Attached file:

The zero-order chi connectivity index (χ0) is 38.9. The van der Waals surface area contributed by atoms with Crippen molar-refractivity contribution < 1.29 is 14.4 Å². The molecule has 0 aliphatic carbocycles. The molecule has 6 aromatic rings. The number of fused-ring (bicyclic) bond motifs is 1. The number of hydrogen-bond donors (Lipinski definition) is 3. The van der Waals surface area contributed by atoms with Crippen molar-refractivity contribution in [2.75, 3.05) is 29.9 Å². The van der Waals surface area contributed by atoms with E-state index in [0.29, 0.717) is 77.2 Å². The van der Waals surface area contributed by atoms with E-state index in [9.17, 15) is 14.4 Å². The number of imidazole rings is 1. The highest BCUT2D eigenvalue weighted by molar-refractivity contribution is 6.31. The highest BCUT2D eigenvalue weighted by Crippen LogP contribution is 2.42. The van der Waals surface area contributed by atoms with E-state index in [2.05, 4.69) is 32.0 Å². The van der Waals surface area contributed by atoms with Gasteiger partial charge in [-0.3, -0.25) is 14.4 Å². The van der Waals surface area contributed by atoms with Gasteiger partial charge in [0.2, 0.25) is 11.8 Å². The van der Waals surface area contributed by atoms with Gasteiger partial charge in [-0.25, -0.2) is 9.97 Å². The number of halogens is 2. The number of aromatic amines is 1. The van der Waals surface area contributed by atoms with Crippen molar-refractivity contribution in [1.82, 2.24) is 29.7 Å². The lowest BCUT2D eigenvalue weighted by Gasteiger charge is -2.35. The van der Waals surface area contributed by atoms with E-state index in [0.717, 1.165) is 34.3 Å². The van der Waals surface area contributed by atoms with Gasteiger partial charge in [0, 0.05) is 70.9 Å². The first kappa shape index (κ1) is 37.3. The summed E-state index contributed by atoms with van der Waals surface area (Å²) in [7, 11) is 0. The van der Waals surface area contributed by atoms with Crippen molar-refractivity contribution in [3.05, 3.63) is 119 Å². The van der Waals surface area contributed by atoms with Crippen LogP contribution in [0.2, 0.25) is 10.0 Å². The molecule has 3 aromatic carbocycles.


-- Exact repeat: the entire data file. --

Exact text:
The zero-order chi connectivity index (χ0) is 38.9. The van der Waals surface area contributed by atoms with Crippen molar-refractivity contribution < 1.29 is 14.4 Å². The molecule has 0 aliphatic carbocycles. The molecule has 6 aromatic rings. The number of fused-ring (bicyclic) bond motifs is 1. The number of hydrogen-bond donors (Lipinski definition) is 3. The van der Waals surface area contributed by atoms with Crippen molar-refractivity contribution in [2.75, 3.05) is 29.9 Å². The van der Waals surface area contributed by atoms with E-state index in [0.29, 0.717) is 77.2 Å². The van der Waals surface area contributed by atoms with E-state index in [9.17, 15) is 14.4 Å². The number of imidazole rings is 1. The highest BCUT2D eigenvalue weighted by molar-refractivity contribution is 6.31. The highest BCUT2D eigenvalue weighted by Crippen LogP contribution is 2.42. The van der Waals surface area contributed by atoms with E-state index in [2.05, 4.69) is 32.0 Å². The van der Waals surface area contributed by atoms with Gasteiger partial charge in [-0.3, -0.25) is 14.4 Å². The van der Waals surface area contributed by atoms with Gasteiger partial charge in [0.2, 0.25) is 11.8 Å². The van der Waals surface area contributed by atoms with Gasteiger partial charge in [-0.25, -0.2) is 9.97 Å². The number of halogens is 2. The number of aromatic amines is 1. The van der Waals surface area contributed by atoms with Crippen molar-refractivity contribution in [1.82, 2.24) is 29.7 Å². The lowest BCUT2D eigenvalue weighted by Gasteiger charge is -2.35. The van der Waals surface area contributed by atoms with E-state index in [0.717, 1.165) is 34.3 Å². The van der Waals surface area contributed by atoms with Gasteiger partial charge in [0, 0.05) is 70.9 Å². The first kappa shape index (κ1) is 37.3. The summed E-state index contributed by atoms with van der Waals surface area (Å²) in [7, 11) is 0. The van der Waals surface area contributed by atoms with Crippen molar-refractivity contribution in [3.05, 3.63) is 119 Å². The van der Waals surface area contributed by atoms with Crippen LogP contribution in [0.2, 0.25) is 10.0 Å². The molecule has 3 aromatic carbocycles.